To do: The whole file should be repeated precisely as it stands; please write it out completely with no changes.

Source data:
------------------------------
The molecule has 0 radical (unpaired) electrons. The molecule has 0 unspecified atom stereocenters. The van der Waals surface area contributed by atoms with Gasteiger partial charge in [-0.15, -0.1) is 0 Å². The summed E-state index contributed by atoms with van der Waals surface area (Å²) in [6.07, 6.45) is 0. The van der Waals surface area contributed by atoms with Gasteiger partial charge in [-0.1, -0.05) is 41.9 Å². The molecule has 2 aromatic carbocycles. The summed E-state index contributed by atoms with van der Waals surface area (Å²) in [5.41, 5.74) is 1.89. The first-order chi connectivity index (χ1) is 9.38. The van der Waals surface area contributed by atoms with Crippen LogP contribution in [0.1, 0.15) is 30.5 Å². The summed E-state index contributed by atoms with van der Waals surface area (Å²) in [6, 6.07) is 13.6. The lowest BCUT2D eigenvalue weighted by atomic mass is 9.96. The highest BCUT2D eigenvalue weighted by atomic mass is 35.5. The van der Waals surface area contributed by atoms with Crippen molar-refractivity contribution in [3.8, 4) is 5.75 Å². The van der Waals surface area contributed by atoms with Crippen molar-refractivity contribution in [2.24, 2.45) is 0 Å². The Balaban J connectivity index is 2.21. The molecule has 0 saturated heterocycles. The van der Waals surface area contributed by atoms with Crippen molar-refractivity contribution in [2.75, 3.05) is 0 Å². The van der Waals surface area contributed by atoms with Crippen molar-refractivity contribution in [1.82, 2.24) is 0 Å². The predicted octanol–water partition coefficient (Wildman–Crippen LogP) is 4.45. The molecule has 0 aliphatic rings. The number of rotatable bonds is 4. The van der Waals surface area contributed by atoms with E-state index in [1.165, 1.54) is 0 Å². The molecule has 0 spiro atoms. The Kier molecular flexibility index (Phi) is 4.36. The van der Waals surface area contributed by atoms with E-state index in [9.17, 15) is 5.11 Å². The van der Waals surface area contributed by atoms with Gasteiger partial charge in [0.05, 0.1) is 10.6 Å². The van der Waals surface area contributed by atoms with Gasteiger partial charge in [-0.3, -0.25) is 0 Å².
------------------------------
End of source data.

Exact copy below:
The molecule has 0 radical (unpaired) electrons. The molecule has 0 unspecified atom stereocenters. The van der Waals surface area contributed by atoms with Gasteiger partial charge in [-0.15, -0.1) is 0 Å². The summed E-state index contributed by atoms with van der Waals surface area (Å²) in [6.07, 6.45) is 0. The van der Waals surface area contributed by atoms with Gasteiger partial charge in [-0.1, -0.05) is 41.9 Å². The molecule has 2 aromatic carbocycles. The summed E-state index contributed by atoms with van der Waals surface area (Å²) in [5.41, 5.74) is 1.89. The first-order chi connectivity index (χ1) is 9.38. The van der Waals surface area contributed by atoms with Crippen LogP contribution in [0.1, 0.15) is 30.5 Å². The summed E-state index contributed by atoms with van der Waals surface area (Å²) in [6, 6.07) is 13.6. The lowest BCUT2D eigenvalue weighted by atomic mass is 9.96. The highest BCUT2D eigenvalue weighted by atomic mass is 35.5. The van der Waals surface area contributed by atoms with Crippen molar-refractivity contribution in [3.8, 4) is 5.75 Å². The van der Waals surface area contributed by atoms with Crippen molar-refractivity contribution in [2.24, 2.45) is 0 Å². The Balaban J connectivity index is 2.21. The molecule has 0 saturated heterocycles. The van der Waals surface area contributed by atoms with Crippen molar-refractivity contribution in [2.75, 3.05) is 0 Å². The van der Waals surface area contributed by atoms with Crippen molar-refractivity contribution in [1.82, 2.24) is 0 Å². The predicted octanol–water partition coefficient (Wildman–Crippen LogP) is 4.45. The molecule has 0 aliphatic rings. The number of rotatable bonds is 4. The van der Waals surface area contributed by atoms with E-state index in [1.165, 1.54) is 0 Å². The molecule has 0 spiro atoms. The Kier molecular flexibility index (Phi) is 4.36. The van der Waals surface area contributed by atoms with E-state index in [9.17, 15) is 5.11 Å². The van der Waals surface area contributed by atoms with Gasteiger partial charge in [0.05, 0.1) is 10.6 Å². The van der Waals surface area contributed by atoms with Gasteiger partial charge in [-0.3, -0.25) is 0 Å².